Food Estate or Food Scarcity
Compared to the last three years, this year’s drought is getting drier and even drier. The El-Nino event is predicted to continue until October 2023, while some sources suggest it may last until December. Agriculture production and food supply are certainly affected. Importing is also not a viable solution. Food-producing countries are implicating that they are holding their supplies for their own reserves.
RAPBN (the state budget) for 2024 in the agriculture sector has increased. This information might bring a breath of fresh air to the sector. The government has allocated a budget for economic transformation strategies in food security, amounting to IDR 108.8 trillion. This budget is prioritized for improving the availability, access, and price stabilization of food, as well as the development of food estate areas and strengthening the national food reserves.
Yet, the development of food estates itself needs to be attended to. This program would begin with large-scale deforestation, as seen in Central Kalimantan, specifically in Gunung Mas Regency, where nearly 700 hectares of forest have already been destroyed. The implementation of this project is fraught with conflicts of interest.
Large-scale monoculture agriculture tends to harm the ecosystem. Furthermore, if these large projects fail, the losses are substantial. The government cleverly portrays deforestation as food security, while small farmers are pushed further away from their sources of livelihood.
It’s important to remember that in the Paris Agreement, Indonesia committed to reducing greenhouse gas emissions through Law No. 16 of 2016. In this law, Indonesia targeted a reduction of 29% by 2030 and 41% with international support. It seems that Indonesia might breach this commitment before other nations.
The price of rice has even exceeded the Highest Retail Price (HET) set in March. However, in 2020, it was reported that Indonesia still imported 15 million tons of staple foods worth US$8.37 billion, equivalent to IDR 118.9 trillion. Clearly, we still rely on imports to feed Indonesia’s 278 million population.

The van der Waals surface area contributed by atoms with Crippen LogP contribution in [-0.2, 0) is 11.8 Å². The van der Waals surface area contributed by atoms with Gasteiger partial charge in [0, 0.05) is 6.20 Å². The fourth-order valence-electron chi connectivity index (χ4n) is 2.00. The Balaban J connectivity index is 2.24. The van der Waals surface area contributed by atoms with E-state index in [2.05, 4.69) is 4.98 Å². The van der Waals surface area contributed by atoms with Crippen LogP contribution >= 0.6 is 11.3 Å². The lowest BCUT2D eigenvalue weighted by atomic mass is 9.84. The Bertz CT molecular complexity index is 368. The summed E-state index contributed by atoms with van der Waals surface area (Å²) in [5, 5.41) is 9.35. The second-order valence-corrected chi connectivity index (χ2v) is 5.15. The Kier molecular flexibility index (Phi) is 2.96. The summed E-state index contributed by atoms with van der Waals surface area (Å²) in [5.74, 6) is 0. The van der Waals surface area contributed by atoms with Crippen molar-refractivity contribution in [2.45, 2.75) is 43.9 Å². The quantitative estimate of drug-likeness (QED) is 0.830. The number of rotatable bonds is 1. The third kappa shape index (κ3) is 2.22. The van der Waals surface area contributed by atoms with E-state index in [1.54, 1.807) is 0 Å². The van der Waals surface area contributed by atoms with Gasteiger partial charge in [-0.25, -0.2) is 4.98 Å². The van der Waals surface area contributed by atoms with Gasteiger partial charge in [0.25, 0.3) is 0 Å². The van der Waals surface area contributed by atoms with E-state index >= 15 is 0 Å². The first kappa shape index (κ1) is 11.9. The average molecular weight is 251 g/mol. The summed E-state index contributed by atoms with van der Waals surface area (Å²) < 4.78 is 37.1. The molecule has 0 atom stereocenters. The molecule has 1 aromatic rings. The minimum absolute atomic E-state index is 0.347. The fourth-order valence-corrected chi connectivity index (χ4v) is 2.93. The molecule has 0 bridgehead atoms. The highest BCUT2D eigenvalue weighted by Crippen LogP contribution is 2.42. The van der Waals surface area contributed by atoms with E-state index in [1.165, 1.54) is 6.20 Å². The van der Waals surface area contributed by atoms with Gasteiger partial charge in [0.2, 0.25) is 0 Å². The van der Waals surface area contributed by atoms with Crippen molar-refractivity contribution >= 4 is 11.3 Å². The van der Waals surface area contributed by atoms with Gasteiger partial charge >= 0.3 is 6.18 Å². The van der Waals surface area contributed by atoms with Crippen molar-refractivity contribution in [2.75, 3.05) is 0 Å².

CNBC data shows that 26 food commodities were imported between January and August 2021. Some of them include:
- Rice, with an import value of US$124.8 million.
- Soybeans, with an import value of US$1.2 billion.
- Wheat and meslin, with an import value of US$2.2 billion.
- Salt, with an import value of US$61.5 million.
- Vegetable cooking oil, with an import value of US$62.6 million.
- Fresh fish, with an import value of US$5.4 million.
Data from the Central Bureau of Statistics (BPS) indicates that in August 2020, there was an increase in the agricultural workforce, with an additional 2,774,080 people.
Apparently, the interest of the public in agriculture has increased. More people are tending their garden, growing vegetables at home, or in their rented places. Purchasing fertilizers, pesticides, and organic seeds has become common. As for the latter, you can check it out at @kiosidep. After buying the gardening essentials, people turn to YouTube or Instagram to watch gardening tutorials. The content varies, and the steps don’t always follow the same pattern, but the key is to make it engaging. Access to this particular information is becoming easier.
Unfortunately, despite the increasing interest in agriculture, farmers as the main profession are being left behind. Some of them choose to become construction laborers because they find it provides a more stable income. They don’t need to constantly check their fields. Furthermore, when it’s time for harvest, there’s still the negotiation of selling prices. Many of these commodities also have uncertain prices, sometimes plummeting, such as chili, tomatoes, and shallots.
Agricultural Land Evictions
Over the last four years (2018-2022), Indonesian rice farmers have successfully saved the country from a food crisis, while some other countries experienced food crises. Indonesian farmers have overcome four potential food crisis traps that other countries were worried about: the COVID-19 pandemic, climate fluctuations, global security contraction, and the continuously growing population (antaranews.com).
This data has almost made us complacent. However, to this day, agricultural land evictions continue. The threat is not only strong but also solid, especially since the implementation of Government Regulation (PP) No. 26 of 2021 regarding the Implementation of Agricultural Affairs, which is a derivative regulation of Law No. 11 of 2020 concerning Job Creation (the Job Creation Law).
Conversion of Agricultural Land
The conversion of agricultural land reaches 100,000 hectares per year. This was the headline on republika.co.id earlier this year. Paddy fields are being converted for infrastructure development. In fact, this could be a solution for economic development. It means that it can be an opportunity for investment and generate new income for the government.